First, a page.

HomeLocal NewsTeachers, nurses get raw deal in SA

Teachers, nurses get raw deal in SA

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Zimbabwean teachers and nurses who have been forced to trek to South Africa in search of greener pastures, experience a lot of difficulties in securing appropriate work permits, resulting in them suffering abuse from unscrupulous employers, an MDC-M activist based in Johannesburg has said.

Ngqabutho Dube said due to lack of proper documentation, teachers and nurses end up getting raw deals at bogus colleges or institutions that took advantage of their desperate situation.

“Most Zimbabwean teachers are given three-month contracts and this has made it difficult for them to obtain four-year permits,” said Dube.

“A lot of them end up being employed by private colleges and are usually underpaid.”

Dube said the problem of securing permanent employment was not only confined to Zimbabwean teachers but nurses also found it difficult to secure jobs at government hospitals in South Africa.

He said his party had called for a meeting with the professionals to discuss the issues affecting them.

“What prompted us to do this is that in December the South African government withdrew over 5 000 South African passports from Zimbabweans,” he said.

Dube said when they approached immigration officials they were told South Africa presented security threats internationally as any national could come to South Africa and fraudulently obtain that country’s travelling documents.

“Zimbabweans have been travelling to the United Kingdom using RSA passports, but when they get there they then claim to be Zimbabweans,” he said.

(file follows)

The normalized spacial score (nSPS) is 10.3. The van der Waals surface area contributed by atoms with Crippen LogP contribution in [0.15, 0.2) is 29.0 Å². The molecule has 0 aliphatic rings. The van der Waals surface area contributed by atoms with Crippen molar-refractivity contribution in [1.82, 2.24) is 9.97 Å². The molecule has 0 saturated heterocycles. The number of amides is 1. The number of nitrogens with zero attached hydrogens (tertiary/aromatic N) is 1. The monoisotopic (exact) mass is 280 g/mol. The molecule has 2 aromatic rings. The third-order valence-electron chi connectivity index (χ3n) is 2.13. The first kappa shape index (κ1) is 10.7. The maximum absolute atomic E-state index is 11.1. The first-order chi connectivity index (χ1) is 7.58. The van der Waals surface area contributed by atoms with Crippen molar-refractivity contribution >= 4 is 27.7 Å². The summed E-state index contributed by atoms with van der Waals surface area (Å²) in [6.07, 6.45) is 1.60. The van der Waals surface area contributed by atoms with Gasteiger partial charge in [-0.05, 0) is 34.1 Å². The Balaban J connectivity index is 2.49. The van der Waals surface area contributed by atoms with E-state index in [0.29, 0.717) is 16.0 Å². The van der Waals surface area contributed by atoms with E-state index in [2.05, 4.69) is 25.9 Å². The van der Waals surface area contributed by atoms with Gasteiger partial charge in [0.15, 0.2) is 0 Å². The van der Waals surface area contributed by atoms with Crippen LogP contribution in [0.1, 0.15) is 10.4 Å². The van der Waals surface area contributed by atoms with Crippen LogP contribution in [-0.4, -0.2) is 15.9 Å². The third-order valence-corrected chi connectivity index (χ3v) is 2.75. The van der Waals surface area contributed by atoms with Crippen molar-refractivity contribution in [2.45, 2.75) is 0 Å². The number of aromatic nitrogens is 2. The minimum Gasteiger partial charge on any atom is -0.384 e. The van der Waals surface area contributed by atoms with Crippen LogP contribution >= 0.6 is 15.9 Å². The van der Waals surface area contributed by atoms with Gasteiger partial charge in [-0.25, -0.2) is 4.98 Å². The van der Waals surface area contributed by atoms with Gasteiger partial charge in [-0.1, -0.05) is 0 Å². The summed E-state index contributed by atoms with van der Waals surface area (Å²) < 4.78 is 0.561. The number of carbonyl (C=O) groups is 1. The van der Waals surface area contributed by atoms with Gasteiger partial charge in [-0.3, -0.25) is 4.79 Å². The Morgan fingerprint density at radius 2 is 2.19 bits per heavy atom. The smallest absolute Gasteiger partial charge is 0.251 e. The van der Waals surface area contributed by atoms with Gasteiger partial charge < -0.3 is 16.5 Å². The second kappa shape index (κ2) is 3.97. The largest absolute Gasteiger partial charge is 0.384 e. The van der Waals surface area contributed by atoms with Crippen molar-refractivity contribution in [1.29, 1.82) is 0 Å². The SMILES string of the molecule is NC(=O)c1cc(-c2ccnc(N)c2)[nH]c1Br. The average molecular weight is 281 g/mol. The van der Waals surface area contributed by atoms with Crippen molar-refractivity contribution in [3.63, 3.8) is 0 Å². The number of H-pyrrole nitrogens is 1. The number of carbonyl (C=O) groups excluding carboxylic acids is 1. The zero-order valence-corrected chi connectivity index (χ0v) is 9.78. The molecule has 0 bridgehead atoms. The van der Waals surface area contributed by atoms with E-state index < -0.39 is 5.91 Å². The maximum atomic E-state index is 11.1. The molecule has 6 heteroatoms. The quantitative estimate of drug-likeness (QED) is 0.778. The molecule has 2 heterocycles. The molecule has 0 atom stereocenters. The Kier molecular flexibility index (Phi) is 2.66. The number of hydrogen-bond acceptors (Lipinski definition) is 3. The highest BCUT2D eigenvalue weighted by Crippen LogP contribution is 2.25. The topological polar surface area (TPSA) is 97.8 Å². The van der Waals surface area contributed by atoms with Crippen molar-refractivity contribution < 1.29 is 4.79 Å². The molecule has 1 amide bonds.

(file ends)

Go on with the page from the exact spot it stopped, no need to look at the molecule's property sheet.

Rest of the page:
He said this was the reason that prompted the UK to impose visas on holders of South African documents and also the country’s Home Affairs ministry to institute a clampdown at the border posts.

Tendai Chikowore, the president of the Zimbabwe Teachers’ Association and Apex Council, under which umbrella the affected Zimbabwean teachers fell, said: “This will be the case in mostly private colleges and not in government service. Teachers under the government are getting the same salaries and conditions as their South African counterparts.”

She said a large percentage failed to get government employment and were engaged by private institutions, hence the abuse.

More than 1 million Zimbabwean professionals reportedly trekked to neighbouring countries, including SA and Botswana, in search of employment when the country began to experience economic problems.

The government, whose financial coffers are dry because of a decade of economic mismanagement, has failed to look after its professionals hence the great trek of skilled workers.

On average, civil servants in Zimbabwe earn a monthly salary of $150, way below the poverty datum line of $500.

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